Myrtle Beach

71 Fishing Charters

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Fishing in Myrtle Beach

Standing out in one of America’s favorite tourist hubs isn’t easy. But Myrtle Beach fishing charters are here to show you that the action at sea is just as packed as it is on dry land. Part of South Carolina’s “Grand Strand,” Myrtle Beach is surrounded by waterways teeming with all sorts of fish. With the Intracoastal Waterway on one side and the Atlantic Ocean on the other, you’ll have plenty to explore.
 
Variety is the name of the game in these waters. Topping the list is Red Drum, a year-round staple among inshore fishers. The endless web of bays, sounds, and inlets also holds Speckled Trout, Flounder, Black Drum, and Pompano. And then there’s Tarpon. Known for their fighting prowess, these guys will put you to the test. To catch the “Silver King,” you’ll be visiting hotspots like Pawleys Island, some 20 miles from the city. 
 
Nearshore fishing trips are all about Spanish Mackerel and Cobia. Mostly targeted on four- to six-hour trips, these action-packed charters will take you to spots like the Jim Caudle artificial reef. Shark fishing charters are also six-hour outings, but they usually take place in the evening.
 
Want to catch the biggest fish around? Myrtle Beach offshore fishing charters have you covered. Taking you over 40 miles out to the Gulf Stream, these trips will have you battling some of the ocean’s fiercest fish. You’ll be spending anywhere from 8 –12 hours at sea, wrestling the likes of Mahi Mahi, Wahoo, Sailfish, and Tuna! 
 
You can find experienced guides in a number of towns in the area. Depending on your budget and the type of experience you’re after, you can plan your outing around an exact boat type, trip duration, and targeted species. Keep in mind that most offshore fishing charters choose to depart from the nearby towns of Murrells Inlet and North Myrtle Beach.

Rules & Regulations

Anglers age 16 and older must purchase a recreational fishing license, unless they're fishing on a licensed public pier or on a licensed charter vessel. For most species, the fishing season is open year-round. However, the Red Drum season is only open from December through February.

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Myrtle Beach Fishing Seasons

Cold weather does not mean bad fishing in Myrtle Beach - far from it! Stalk large schools of Redfish in the shallow mud flats as they warm themselves in the mud. Offshore, troll for Wahoo or target Grouper over reefs and wrecks.

Target Redfish in the flats, working bait slowly along the bottom to attract lethargic fish. Offshore, Wahoo remains great, with the South Carolina Wahoo series attracting competition through mid-April.

The transition to spring begins, with the month beginning wintery before gradualy warming up. Black Drum begin to show in tidal creeks for great light tackle action, with Bluefish biting well off the coast. River fishing also heats up.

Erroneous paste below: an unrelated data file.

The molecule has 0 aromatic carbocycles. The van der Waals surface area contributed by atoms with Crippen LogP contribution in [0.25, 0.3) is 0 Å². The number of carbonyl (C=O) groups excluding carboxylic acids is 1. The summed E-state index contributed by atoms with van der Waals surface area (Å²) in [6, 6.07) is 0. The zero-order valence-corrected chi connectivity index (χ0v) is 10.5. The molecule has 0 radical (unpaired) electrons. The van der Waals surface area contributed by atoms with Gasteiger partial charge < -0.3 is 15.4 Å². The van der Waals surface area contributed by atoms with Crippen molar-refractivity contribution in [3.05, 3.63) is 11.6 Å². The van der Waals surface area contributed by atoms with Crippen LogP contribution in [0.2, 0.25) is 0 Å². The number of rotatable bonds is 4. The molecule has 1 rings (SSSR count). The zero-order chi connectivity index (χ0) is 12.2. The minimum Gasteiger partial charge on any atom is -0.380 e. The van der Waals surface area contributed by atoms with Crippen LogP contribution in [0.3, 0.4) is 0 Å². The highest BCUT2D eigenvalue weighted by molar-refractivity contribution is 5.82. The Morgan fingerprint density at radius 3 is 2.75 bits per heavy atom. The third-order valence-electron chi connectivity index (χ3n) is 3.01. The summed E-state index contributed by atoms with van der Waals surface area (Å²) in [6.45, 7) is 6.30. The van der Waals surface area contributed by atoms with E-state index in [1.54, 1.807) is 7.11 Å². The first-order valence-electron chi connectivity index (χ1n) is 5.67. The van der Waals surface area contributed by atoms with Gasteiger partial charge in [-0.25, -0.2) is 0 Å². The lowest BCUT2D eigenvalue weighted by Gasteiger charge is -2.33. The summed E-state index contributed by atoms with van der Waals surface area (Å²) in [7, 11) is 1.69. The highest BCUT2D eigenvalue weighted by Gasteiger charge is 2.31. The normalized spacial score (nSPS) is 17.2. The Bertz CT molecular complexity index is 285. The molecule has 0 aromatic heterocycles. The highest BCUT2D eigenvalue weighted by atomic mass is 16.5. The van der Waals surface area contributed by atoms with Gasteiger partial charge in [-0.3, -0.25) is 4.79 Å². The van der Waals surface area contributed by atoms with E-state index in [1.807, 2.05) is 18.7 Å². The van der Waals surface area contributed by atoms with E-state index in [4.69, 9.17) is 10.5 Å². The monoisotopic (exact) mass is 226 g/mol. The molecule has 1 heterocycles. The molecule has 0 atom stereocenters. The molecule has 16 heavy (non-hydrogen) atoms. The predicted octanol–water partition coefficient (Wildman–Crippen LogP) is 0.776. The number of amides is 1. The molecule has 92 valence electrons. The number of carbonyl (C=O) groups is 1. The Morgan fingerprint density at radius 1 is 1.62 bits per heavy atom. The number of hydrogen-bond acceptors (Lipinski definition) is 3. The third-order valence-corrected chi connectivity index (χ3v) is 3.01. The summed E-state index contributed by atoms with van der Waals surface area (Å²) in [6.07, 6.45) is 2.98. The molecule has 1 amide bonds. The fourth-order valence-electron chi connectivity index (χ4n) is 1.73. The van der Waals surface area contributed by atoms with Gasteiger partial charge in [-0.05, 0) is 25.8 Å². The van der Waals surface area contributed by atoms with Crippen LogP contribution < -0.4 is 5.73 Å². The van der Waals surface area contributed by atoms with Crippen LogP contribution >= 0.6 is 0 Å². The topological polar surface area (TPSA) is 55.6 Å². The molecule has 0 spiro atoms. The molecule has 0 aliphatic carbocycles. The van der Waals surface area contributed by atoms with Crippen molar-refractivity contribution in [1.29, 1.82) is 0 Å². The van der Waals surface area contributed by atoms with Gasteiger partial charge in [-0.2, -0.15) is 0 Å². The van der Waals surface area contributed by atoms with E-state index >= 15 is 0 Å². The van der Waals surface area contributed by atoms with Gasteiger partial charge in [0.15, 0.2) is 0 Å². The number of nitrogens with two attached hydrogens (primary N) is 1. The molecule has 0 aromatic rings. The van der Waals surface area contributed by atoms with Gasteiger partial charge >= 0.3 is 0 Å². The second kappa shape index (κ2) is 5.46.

April sees the days get longer and the water temperatures rise. The fish start to move to the sounds, inlets, and nearshore wrecks, with Flounder beginning to bite very well. Nearshore, look out for Cobia.

May is peak Cobia season. Don't miss out on sight fishing just off the surf. Spanish Mackerel is schooling nearshore, Spadefish settle in on nearshore reefs, and Mahi Mahi and Blackfin Tuna are caught offshore.

Myrtle Beach's peak visitor season starts: book your charter well in advance. Tarpon starts to appear, Trout fishing gets very good, Spanish Mackerel school around inlets, and Spadefish and Flounder are found on nearshore reefs. 

Water temperature reaches an average of 87 degrees, attracting greater numbers of Tarpon towards the end of the month. Enjoy sight fishing along the beaches for Blacktip Sharks or heading offshore for Mahi and Tuna.

As BBQ season is well and truly underway, target Speckled Trout and large Flounder for a fish-fry. Expect to see Bull Redfish being caught off the jetties later in the month, with Tarpon biting well off the beaches.

As the vacation season winds down, the fishing remains hot. Spanish Mackerel continue to school around the tidelines, while Black Drum are biting well in the back creeks. 

As the weather starts to transition to Fall, Myrtle Beach sees good catches of Bull Redfish as they move in to spawn along the beaches and inlets, chasing large schools of mullet. Tarpon season comes to an end.

Water temperatures drop and Redfish move into the shallow marshes to the south of Myrtle Beach. Sheepshead are fun to catch near pier pilings, while Grouper fishing heats up offshore. 

Don't let winter put you off: December is still a great time to fish Myrtle Beach. Target huge schools of Redfish on the flats, as well as Stripers and Speckled Trout around creek mouths to the north.

Myrtle Beach Fishing Calendar

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Top Types of Fishing in Myrtle Beach

  1. Inshore Fishing
  2. Offshore Fishing

Top Fishing Techniques in Myrtle Beach

  1. Deep Sea Fishing

Top Targeted Species in Myrtle Beach

Redfish

Redfish

King Mackerel (Kingfish)

King Mackerel (Kingfish)

Spanish Mackerel

Spanish Mackerel

Barracuda (Great)

Barracuda (Great)

Amberjack

Amberjack

Dolphin (Mahi Mahi)

Dolphin (Mahi Mahi)

Black Drum

Black Drum

Tarpon

Tarpon